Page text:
There is an ongoing tension that exists between the tenets of higher education and the key principles of entrepreneurship. Our role at CIE, as a research institute, is not to fight those tenants, but instead to supplement them. This means we must be honest with ourselves about the challenges entrepreneurs face as students of a rigorous liberal arts college and we seek to understand the best role we can play in the lives of student entrepreneurs-just exactly what our role is can be complicated.
Peter Thiel, Co-founder of PayPal and The Founders Fund, and the Rand Paul of Silicon Valley, offers the best insight into this dichotomy. Thiel, in a famed course at Stanford University, presents the idea of vertical and horizontal innovation. He claims that vertical innovation is when an organization goes from “0-1 (e.g. the invention of the light bulb). Horizontal innovation on the other hand is from “1-n” (e.g. the newest iteration of the iPhone). Thiel makes broader claims about how horizontal innovation is moving at record speed while vertical innovation is rare in today’s economy (Clayton Christiansen makes a similar claim in the most recent edition of the Harvard Business Review,) but what he says about higher education is more relevant to our work. Thiel goes on to say that education, in its most basic form, is the epitome of the “1-N” approach. The structure of higher education involves the recitation of previous researchers, writers, etc. with the best students hopefully adding their own interpretation of that work. This work is undeniably important and innovative but doesn’t seem to be the kind of innovation that drives the greatest ventures of our time. I believe this dichotomy demonstrates our primary challenge at the CIE. That is, how we advance this type of “0-1” thinking within an institution built on the “1-N” approach.
So far I have three theories: 1) ventures that seek to solve “0-1” issues are those started by people who are incredibly curious and passionate, 2) funders of those ventures are deeply connected with the mission of their venture, and 3) for those people, the most useful thing CIE can do is just to make their lives easier.
Of the first two points I think the latter is more important because it often brings out the former. Of the most successful ventures started at CMC in last few years, many (if not most) have included some aspect of “social good.” While I think this represents a generational movement towards businesses that do good for the world, I also think it indicates how much easier it can be to start a venture in college when you are truly invested in the cause you are working towards. What I have observed is that student entrepreneurs who are successful in college need to be deeply motivated by whatever there are working on in order to reconcile the massive sacrifices they are making. At an undergraduate level, students can more easily find their passion through important social issues rather than areas of deep expertise such as BioTech or HR Software. Of the most successful for-profit ventures I have observed, each has been lead by founders who find an equally compelling connection to their product- whether it be software or Clean technology. Students who are deeply connected to their work are not only more likely to make the sacrifices needed to succeed, they seem to perform better, and mentors, funders, and co-workers notice. This, to me, seems to embody the liberal arts doctrine.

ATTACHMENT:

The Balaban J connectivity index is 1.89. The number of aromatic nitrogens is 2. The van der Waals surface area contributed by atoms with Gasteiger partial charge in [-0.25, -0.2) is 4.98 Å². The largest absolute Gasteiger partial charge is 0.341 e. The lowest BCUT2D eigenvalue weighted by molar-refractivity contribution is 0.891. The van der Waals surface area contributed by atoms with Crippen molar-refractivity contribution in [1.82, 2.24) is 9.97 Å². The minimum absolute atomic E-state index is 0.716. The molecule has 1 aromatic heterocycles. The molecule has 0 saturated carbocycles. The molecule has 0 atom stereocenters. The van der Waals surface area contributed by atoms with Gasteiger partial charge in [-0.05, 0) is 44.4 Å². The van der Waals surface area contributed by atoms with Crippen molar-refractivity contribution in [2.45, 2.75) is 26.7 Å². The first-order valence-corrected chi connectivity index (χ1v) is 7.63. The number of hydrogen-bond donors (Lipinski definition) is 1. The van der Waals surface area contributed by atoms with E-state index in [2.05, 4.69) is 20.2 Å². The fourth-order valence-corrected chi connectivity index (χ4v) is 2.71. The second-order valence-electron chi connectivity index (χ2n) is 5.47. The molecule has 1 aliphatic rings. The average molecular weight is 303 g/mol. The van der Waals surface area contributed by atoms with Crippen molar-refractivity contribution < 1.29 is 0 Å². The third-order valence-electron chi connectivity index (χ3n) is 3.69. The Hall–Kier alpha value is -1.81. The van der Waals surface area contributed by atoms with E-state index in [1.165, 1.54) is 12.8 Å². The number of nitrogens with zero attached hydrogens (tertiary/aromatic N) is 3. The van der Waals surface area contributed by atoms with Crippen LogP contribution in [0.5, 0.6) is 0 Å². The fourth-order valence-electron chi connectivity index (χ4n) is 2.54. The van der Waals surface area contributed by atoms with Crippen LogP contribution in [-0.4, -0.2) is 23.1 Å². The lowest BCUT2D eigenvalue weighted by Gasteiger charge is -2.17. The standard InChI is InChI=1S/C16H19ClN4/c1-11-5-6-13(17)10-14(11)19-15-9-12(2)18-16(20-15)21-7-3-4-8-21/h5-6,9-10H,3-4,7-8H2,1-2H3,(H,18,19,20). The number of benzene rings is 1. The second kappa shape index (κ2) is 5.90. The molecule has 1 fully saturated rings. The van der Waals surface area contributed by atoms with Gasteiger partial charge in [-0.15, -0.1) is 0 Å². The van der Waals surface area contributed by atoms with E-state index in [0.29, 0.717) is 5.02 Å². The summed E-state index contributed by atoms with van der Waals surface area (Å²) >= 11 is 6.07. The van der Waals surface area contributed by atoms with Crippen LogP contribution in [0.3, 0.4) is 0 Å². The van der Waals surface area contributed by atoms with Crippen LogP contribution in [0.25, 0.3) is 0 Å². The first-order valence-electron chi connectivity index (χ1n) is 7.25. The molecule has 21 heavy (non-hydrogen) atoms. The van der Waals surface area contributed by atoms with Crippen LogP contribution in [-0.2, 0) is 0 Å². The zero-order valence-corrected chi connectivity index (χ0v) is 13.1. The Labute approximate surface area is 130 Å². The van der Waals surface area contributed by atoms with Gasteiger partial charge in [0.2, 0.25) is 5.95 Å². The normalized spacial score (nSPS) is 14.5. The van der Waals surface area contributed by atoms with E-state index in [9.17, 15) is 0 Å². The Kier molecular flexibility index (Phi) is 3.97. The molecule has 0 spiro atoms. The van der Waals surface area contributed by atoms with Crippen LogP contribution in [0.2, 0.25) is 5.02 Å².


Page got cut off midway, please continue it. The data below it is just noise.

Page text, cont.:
If this theory is true than CIE’s role should be threefold: to help students identify problems that inspire them, to foster the creativity and intrepidity to face those problems head-on, and lastly, and most importantly, to do whatever we can to make their lives as student-entrepreneurs easier. This last claim is not mine originally- Miles Bird, former ASCMC Vice President, and current Director of Business Development at Kairos helped all of us understand this when we started the CIE. Working on a venture in college is really difficult. We are all full-time students, most likely working jobs to pay for school and outings, and overwhelmed everyday by a multitude of events and extracurricular activities. The idea of starting a company in the middle of all of this is pretty insane. So the people who take the leap have to contain serious passion for what their doing or else they will burn out or worse, finish college with no idea of what interests them or drives them as both students or individuals.
So what can we do to make entrepreneurs’ lives easier? Well we are still figuring that out. Our physical space is a start. We try and provide a space for entrepreneurs to feel inspired and creative and to meet like-minded students. We started our summer fellowship so that students could continue working with fellow students over the summer with a stipend and access to various resources. We provide access to CIE’s vast alumni network and try to identify resources at CMC, across the 5C’s, and within Southern California so motivated students may take advantage of them. All of these are a start but ultimately, they’re just that. The biggest accomplishment we have made so far is that we exist and now we must focus on existing in the future.
In the next year all of CIE’s original founders will graduate. Not only do I hope that CIE continues to grow beyond all of our own expectations, but that the entrepreneurial community as a whole grows too. Both have grown beyond my wildest dreams in the last three years. As the next leadership team introduces new initiatives and moves in new directions, I suspect CIE’s role on campus will stay the same: to enable inspired students to solve the problems they feel passionate about. Only then will we capture the true meaning of “innovation.”